- 5 min read
- It pays to shop when refinancing.
- Why the best deal may cost you more per month!
- Closing costs vary widely, which is why comparison shopping is key.
A Bank Refinance May or May Not Be a Better Deal Than a Broker Refinance. How to Pick the Best Offer.
A bank refinance of your home loan can cut your monthly payment, remove a co-signer from your loan, and move you to a fixed-rate loan where your payment will not change for the life of the loan.
How much can you save with a bank refinance? Let’s say you have a 30-year $220,000 loan, which is the average home loan amount in 2011, and are paying a rate of 4.5%, which was the average in 2011. The monthly principal and interest (P&I) cost is about $1,115 per month. Now let’s say you refinance a $220,000, 30-year loan to 3.75%, which is the average rate in June 2012. The P&I totals about $1,019, or a savings of about $95 per month. The average cost to refinance a $220,000 loan would be about $3,400. Therefore, it would take about 35 months, or three years to break-even on the cost of a refinance if you fit the national average and bought last year.
|Top Reasons to Refinance a Home Loan|
|Leave a variable-rate loan in favor of a fixed-rate loan|
|Save money by moving to a lower interest rate|
|Remove a co-signer|
Top Reasons to Refinance a Home Loan. Source: Bills.com
The numbers are even more compelling for people with older, higher-interest mortgages. According to CoreLogic, a real estate data and analytics company, about 20.5 million homeowners have mortgages with rates above 5%. A $220,000, 30-year loan at 5.25% has a P&I of about $1,215. A refinance to 3.75% will save almost $200 per month, which makes the time-to-break-even about 17 months.
Of course, your savings in a refinance will be less or more depending on your interest rate and the amount of your loan.
Your plans for owning the property and where you are in the life of the loan are key factors in deciding whether to refinance. If you plan to sell before you reach the break-even point, then refinancing is a bad deal. Also, if you are 20 years into a 30-year fixed-rate loan, then refinancing may not make sense because most of your payment goes to principal and not interest. The gray area is around 15 years into a 30-year loan. Lenders, not surprisingly, are now offering more 15- and 20-year loans for people who have older loans or can afford to pay more to pay-off the loan in a shorter time period.
|Top Reasons to Not Refinance a Home Loan|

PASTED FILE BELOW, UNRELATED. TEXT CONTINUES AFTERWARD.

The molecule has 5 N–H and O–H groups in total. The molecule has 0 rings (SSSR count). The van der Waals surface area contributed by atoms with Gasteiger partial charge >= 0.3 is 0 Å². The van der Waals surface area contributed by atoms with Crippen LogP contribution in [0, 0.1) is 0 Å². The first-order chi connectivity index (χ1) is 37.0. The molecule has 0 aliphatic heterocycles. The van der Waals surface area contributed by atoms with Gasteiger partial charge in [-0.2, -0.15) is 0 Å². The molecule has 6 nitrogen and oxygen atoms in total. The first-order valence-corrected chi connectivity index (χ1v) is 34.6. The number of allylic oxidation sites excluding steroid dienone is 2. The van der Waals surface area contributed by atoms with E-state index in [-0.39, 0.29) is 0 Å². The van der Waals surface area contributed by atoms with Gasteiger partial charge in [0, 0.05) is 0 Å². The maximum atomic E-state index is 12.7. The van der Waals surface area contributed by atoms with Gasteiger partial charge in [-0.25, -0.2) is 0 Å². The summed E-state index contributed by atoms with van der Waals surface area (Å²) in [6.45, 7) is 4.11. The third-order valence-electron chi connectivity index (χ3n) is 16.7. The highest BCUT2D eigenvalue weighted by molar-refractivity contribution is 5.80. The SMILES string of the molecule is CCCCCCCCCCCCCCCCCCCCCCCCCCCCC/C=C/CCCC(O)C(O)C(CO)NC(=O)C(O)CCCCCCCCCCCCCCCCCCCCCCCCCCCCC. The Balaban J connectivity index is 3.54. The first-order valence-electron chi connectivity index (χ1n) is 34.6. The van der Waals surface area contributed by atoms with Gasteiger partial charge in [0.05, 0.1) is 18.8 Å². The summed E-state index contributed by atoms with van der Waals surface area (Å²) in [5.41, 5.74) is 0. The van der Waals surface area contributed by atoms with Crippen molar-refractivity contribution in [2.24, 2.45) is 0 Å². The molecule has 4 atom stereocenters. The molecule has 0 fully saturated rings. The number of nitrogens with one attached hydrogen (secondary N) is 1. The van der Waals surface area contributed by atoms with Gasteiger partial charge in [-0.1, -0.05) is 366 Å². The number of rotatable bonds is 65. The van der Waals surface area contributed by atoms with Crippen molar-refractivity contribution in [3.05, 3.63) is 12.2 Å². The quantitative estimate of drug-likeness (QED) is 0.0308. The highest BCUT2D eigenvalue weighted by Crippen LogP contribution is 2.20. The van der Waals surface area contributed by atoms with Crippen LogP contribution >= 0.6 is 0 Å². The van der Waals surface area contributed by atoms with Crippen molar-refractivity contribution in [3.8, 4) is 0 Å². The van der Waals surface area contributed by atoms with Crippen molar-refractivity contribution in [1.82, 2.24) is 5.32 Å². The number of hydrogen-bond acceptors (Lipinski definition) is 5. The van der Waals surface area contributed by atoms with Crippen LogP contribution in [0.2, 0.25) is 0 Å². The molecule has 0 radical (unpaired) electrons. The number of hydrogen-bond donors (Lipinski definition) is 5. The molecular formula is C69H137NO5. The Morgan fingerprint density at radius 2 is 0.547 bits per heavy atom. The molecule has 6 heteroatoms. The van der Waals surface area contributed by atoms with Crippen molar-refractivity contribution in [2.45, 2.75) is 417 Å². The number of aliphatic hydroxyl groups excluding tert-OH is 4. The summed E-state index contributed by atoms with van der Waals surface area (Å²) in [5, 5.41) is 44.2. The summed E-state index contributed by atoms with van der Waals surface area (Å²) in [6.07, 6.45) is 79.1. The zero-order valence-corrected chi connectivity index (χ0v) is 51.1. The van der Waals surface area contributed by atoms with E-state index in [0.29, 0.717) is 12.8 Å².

|Plan to sell the property soon|
|High closing cost pushes time-to-payback to 24+ months|
|Loan is nearly repaid|
Top Reasons to Not Refinance a Home Loan. Source: Bills.com
Where to Find a Refinance
Homeowners can find home loan refinances from two sources: Banks or brokers. Which is best? Neither and both — it all depends on the deal you are offered.
Banks and credit unions are the department stores of the financial world and want to be all things financial to all people. Brokers are free-agents in home loan lending. Brokers find the best terms available on any given day, and may specialize in market niches. Most mortgage loan officers at banks and credit unions earn a salary and may receive bonuses based on the number of loans they close. Brokers live on commissions entirely. You may find the best deal at a bank or through a broker.
Is a bank/credit union better than a broker? That depends on the deal. It pays to shop and compare rates and costs from different lenders.
bills.com can help you find a good deal on a home loan refinance.
Here are the three numbers to focus on when refinancing your home loan:
- How much will your payment decrease each month? The key number Bills.com readers share when discussing refinances is the amount their monthly payment will decrease each month, which is important but only part of the story. In some cases, it may make sense to refinance if payments stay the same or even increase!
- How much will your interest expense decrease over the life of the loan? Lifetime interest expense is the key number and is often overlooked by many homeowners when refinancing. The importance of a lifetime interest expense comes into play when a homeowner is, let’s say, 5 years into a 30-year loan and refinances to a 15- or 20-year loan. In this case, the monthly payment may stay the same or increase, but because of the presumably lower interest rates and shorter term, the lifetime interest expense may be cut significantly. The lifetime interest expense may also show when it does not make sense to refinance. For example, if a homeowner is 20 years into a 30-year loan, their payment now consists of mostly principal. Refinancing to even a significantly lower rate may not result in any real savings, even if the homeowner refinances to a 10-year loan. That is not to say it never makes sense to refinance to a 10-year loan — just pay attention to all three numbers we discuss here.
- What are your closing costs? One of the great surprises in the mortgage business is the variability of refinance costs. For example, some Bills.com readers have shared stories of refinancing $200,000 loans for less than $500, and others report paying about $4,000 for loans of similar amounts. All other things being equal, paying less in closing costs and fees is better than paying more. However, a homeowner cannot look at only the closing costs in isolation without looking at the monthly payment and lifetime interest expense.
In summary, look at all three costs when comparing your offers. Do not chose a loan based on its source — a bank/credit union or broker — because on any given day a bank refinance might be a better or lesser deal than a mortgage broker refinance.